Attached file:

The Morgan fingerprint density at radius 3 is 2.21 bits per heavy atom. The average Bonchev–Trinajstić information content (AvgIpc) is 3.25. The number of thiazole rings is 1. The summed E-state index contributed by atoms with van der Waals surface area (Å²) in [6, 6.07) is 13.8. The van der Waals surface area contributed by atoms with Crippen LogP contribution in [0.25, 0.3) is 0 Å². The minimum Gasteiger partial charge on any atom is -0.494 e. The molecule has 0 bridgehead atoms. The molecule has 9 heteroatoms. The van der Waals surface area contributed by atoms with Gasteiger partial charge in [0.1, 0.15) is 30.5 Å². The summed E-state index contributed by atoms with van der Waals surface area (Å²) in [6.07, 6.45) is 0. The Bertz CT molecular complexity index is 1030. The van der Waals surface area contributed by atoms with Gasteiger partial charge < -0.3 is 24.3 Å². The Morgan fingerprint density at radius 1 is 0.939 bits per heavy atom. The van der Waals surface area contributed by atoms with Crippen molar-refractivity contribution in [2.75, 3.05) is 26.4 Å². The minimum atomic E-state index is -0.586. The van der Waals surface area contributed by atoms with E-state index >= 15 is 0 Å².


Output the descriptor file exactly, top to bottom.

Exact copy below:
The Morgan fingerprint density at radius 3 is 2.21 bits per heavy atom. The average Bonchev–Trinajstić information content (AvgIpc) is 3.25. The number of thiazole rings is 1. The summed E-state index contributed by atoms with van der Waals surface area (Å²) in [6, 6.07) is 13.8. The van der Waals surface area contributed by atoms with Crippen LogP contribution in [0.25, 0.3) is 0 Å². The minimum Gasteiger partial charge on any atom is -0.494 e. The molecule has 0 bridgehead atoms. The molecule has 9 heteroatoms. The van der Waals surface area contributed by atoms with Gasteiger partial charge in [0.1, 0.15) is 30.5 Å². The summed E-state index contributed by atoms with van der Waals surface area (Å²) in [6.07, 6.45) is 0. The Bertz CT molecular complexity index is 1030. The van der Waals surface area contributed by atoms with Gasteiger partial charge < -0.3 is 24.3 Å². The Morgan fingerprint density at radius 1 is 0.939 bits per heavy atom. The van der Waals surface area contributed by atoms with Crippen molar-refractivity contribution in [2.75, 3.05) is 26.4 Å². The minimum atomic E-state index is -0.586. The van der Waals surface area contributed by atoms with E-state index >= 15 is 0 Å².